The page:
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Comments on: Balance between design work and play? http://designnotes.info/?p=856 Testing & Sprinting Mon, 20 Feb 2017 09:49:00 +0000 hourly 1 https://wordpress.org/?v=4.7.7 By: christina http://designnotes.info/?p=856&cpage=1#comment-3085 Mon, 08 Jan 2007 15:33:27 +0000 http://designnotes.info/?p=856#comment-3085 It would have been insightful to have those panel members’ spouses, kids, other family members and friends there to give their opinion of whether their loved one has found balance in their work and life. Maybe it’s the woman in me talking, but getting pissy during the third phonecall in order to make your husband come home from the office doesn’t sound like balance to me. And if you’re spending from 9 to 9 at work, not having a computer at home doesn’t seem like that much of a sacrifice afterall. Just my .02.

By: christina http://designnotes.info/?p=856&cpage=1#comment-3084 Mon, 08 Jan 2007 05:41:50 +0000 http://designnotes.info/?p=856#comment-3084 Jer was my Flash instructor about five years ago and a fantastic instructor at that. Being a freelancer, I know how easy it is to get ensconsed in the workload; in taking on whatever comes your way; being everything to everybody at all times. When I’m going through my busiest periods, working 50+ hours a week, I am miserable. I have no energy, focus or clarity to do anything excellent – from my design work right down to my bookkeeping. But when things are this busy, I keep reminding myself that these are the prime earning years. I think Jer’s on to something. Not sure how much money he’s got left over for the retirement savings fund but … not my business. I know that I want something bewteen what he’s got and what everyone else on that panel is doing.

Obviously ‘balance’ is defined differently by each person.

I need more downtime now than when I was working 9 to 5 in someone else’s shop. I sacrifice my personal time all the time for my best clients although more and more, I am demanding they give me more time on their projects. I am tired of “rush” being a given. If “rush” continues to be a given, then I will definitely have to get out of this business sooner rather than later. More often than not, because of aforementioned rush, my clients are getting price and delivery, and the quality of the work suffers. Personally, I’d rather one of the other two suffer.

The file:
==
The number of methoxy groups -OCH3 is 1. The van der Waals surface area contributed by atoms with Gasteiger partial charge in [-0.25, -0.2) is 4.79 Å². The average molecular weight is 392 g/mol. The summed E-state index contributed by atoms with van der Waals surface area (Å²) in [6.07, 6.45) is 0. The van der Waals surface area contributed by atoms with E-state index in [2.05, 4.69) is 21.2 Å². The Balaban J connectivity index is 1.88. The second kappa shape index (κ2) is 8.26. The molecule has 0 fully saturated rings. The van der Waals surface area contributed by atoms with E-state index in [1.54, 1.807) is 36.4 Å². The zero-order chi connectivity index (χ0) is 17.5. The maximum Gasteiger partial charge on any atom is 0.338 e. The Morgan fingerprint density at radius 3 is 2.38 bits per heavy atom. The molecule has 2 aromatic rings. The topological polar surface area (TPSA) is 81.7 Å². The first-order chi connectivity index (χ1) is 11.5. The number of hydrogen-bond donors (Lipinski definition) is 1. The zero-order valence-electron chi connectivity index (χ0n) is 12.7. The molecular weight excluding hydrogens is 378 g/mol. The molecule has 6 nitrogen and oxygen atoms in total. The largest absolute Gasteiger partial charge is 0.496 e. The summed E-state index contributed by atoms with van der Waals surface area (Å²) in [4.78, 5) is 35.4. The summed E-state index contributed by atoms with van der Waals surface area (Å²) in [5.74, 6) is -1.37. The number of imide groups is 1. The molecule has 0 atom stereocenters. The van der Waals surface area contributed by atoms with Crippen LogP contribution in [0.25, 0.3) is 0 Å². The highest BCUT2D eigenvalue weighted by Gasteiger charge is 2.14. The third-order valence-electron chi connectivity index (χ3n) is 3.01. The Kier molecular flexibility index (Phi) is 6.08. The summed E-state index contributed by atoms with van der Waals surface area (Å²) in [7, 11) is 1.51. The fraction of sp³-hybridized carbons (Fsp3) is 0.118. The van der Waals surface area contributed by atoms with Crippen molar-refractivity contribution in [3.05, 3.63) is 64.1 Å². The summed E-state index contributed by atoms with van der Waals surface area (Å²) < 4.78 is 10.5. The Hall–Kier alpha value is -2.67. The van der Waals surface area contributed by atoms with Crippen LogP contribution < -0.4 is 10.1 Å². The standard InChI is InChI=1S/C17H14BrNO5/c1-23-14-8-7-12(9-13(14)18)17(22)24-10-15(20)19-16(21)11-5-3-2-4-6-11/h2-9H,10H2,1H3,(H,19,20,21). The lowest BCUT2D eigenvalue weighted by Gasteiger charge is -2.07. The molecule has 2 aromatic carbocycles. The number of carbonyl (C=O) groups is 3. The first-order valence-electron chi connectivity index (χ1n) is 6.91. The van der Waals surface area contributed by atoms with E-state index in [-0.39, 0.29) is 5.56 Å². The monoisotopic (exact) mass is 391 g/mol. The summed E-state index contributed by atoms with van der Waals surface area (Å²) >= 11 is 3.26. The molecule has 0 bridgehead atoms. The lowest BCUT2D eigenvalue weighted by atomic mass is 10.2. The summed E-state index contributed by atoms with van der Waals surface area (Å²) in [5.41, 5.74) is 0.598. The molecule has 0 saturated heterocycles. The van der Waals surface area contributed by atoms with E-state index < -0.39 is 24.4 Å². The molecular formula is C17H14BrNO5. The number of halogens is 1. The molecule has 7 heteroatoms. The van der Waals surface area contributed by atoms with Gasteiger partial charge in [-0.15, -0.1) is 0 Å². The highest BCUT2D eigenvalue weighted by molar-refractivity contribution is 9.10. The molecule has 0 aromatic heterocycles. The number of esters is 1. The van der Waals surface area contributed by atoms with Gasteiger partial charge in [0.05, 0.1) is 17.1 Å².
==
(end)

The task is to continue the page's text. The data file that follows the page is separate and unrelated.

By: michael http://designnotes.info/?p=856&cpage=1#comment-3079 Fri, 05 Jan 2007 17:24:37 +0000 http://designnotes.info/?p=856#comment-3079 I think the most salient thing for me was a reminder that it is impossible for ‘employees’ to find work-life balance if their bosses don’t.

I think you’re pretty much on target with that comment Robert. As for Jeremy’s views – I really didn’t agree with him for the most part. It probably comes more from a philosophical point of view than anything else. I don’t know him or his work and if he’s happy w/ where he’s at, than it really isn’t up to me to say he’s wrong. But his attitude was almost slacker though that term is probably more harsh than it needs to be. Basically I’m not sure how far you can really go to be a success if all you’re trying to do is less work and go to more concerts….

By: Robert Ouimet http://designnotes.info/?p=856&cpage=1#comment-3078 Fri, 05 Jan 2007 06:20:39 +0000 http://designnotes.info/?p=856#comment-3078 Micheal,

You’re write that the group was a bit biased on the ‘owner-operator’ side. Jeremy’s views on ‘work less’ were honest and in direct contradiction to what others were saying.

Personally, I think the ‘work forever’ ethic is nuts. It isn’t healthy and it isn’t smart. It’s also rather macho. Having kids who pointed to the computer when someone asked “where’s dad?” really made me question the value of what I was doing.

I think the most salient thing for me was a reminder that it is impossible for ’employees’ to find work-life balance if their bosses don’t.